During sleep our body goes through a sophisticated and organised programme necessary to undertake some major restoration and recuperation activity from the days ‘going-on’s’.
Your brain cycles through two different stages, Rapid Eye Movement (REM) and non-REM sleep. REM sleep happens intermittently throughout the night and is associated with dreaming where as non-REM sleep has more levels including deep sleep. During the REM stage the brain is thought to ‘back up’ all its information on to a hard drive, getting rid of information it doesn’t need and restoring what it does. Links are built across the brain to do so. It is thought that during this deep sleep or non-REM sleep that most of the restorative work around the rest of the body happens.
So what happens when you don’t get the quality of sleep needed to complete these stages?
Insomnia is a disorder that can make it hard to fall asleep, stay asleep or both. It can leave you drained the following day. Insomnia can deplete not only your energy and mood but also affect your health, work performance and quality of life.
The amount of sleep you need is very individual and is often relative to age and activity. For example a teenager during the ‘growing years’ may need to sleep a lot where as someone in the latter part of their lifespan may need considerably less. Insomnia actually becomes more common with age. As you get older, changes to activity, medication, health problems become more pronounced and therefore make you more susceptible to poor quality sleep. Most adults need seven to eight hours but no matter how much sleep we get it is the quality of the sleep not the quantity. Anxiety, stress, and depression, eating late and fatty foods, drinking and sleeping environment can all disrupt the quality of your sleep.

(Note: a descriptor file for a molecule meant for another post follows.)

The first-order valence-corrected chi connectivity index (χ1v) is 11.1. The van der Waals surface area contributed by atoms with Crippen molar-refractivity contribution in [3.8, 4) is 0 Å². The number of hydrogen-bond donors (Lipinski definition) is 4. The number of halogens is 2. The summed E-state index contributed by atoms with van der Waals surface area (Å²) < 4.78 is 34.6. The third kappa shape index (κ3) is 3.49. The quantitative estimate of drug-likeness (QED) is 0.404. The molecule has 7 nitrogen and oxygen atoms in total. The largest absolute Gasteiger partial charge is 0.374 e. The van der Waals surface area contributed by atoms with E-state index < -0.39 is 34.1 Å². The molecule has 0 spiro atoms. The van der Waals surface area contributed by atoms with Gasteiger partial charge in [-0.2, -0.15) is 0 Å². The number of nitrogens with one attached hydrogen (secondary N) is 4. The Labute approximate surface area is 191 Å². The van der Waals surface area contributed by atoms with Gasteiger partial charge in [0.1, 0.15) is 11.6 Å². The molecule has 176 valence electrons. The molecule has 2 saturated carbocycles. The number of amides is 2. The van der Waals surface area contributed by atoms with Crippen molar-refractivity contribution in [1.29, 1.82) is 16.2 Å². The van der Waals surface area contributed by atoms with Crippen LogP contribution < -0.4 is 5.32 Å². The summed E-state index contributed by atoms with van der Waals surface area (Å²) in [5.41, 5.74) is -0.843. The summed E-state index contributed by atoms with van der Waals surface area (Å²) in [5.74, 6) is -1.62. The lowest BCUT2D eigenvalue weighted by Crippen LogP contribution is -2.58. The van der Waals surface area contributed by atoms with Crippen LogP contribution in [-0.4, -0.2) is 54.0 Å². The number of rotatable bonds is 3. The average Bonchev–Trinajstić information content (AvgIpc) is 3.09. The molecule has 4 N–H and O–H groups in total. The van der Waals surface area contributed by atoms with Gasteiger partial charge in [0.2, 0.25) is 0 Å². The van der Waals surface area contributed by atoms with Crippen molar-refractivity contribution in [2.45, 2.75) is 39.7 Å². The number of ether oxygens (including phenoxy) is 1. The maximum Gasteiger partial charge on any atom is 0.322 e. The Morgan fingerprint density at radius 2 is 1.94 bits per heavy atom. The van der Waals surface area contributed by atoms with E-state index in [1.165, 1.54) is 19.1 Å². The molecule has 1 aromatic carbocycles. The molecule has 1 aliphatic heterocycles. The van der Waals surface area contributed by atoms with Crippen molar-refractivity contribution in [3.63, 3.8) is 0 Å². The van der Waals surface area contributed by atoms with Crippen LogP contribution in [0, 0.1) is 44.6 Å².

You can get away with the odd night of poor-quality sleep but after a while the accumulation can start to affect you physically and mentally. Your body quite simply isn’t getting the chance to rejuvenate and repair. Cognitive abilities like memory, mental performance, mood and coordination can become significantly compromised. It can increase the risk of getting drowsy during the day in high-risk situations such as driving or reduce your competence at work or school for example. You may feel anxious about this and the cycle of poor sleep may be perpetuated. Or you may rely too heavily on poor nutrient foods such as caffeine or sugary foods simply to ‘get you through the day’. On a physiological level the immune system is suppressed with a lack of quality sleep, and eating nutrient poor foods only increases your vulnerability to infections and slowing down recovery.
What causes it?
This is varied and individual but with most cases of sleep concerns, it is due to mental concerns such as worry or depression or a diet rich in fatty foods or stimulants and low foods that promote serotonin. Serotonin is a hormone produced in the body and is involved in inducing sleep by enhancing the production of melatonin. Melatonin is triggered through periods of darkness or reduced sunshine (hence feeling a little more sluggish in the winter). The balance of these two hormones is essential for anyone on shift work where their circadian rhythm can be disrupted making it harder to gain quality sleep.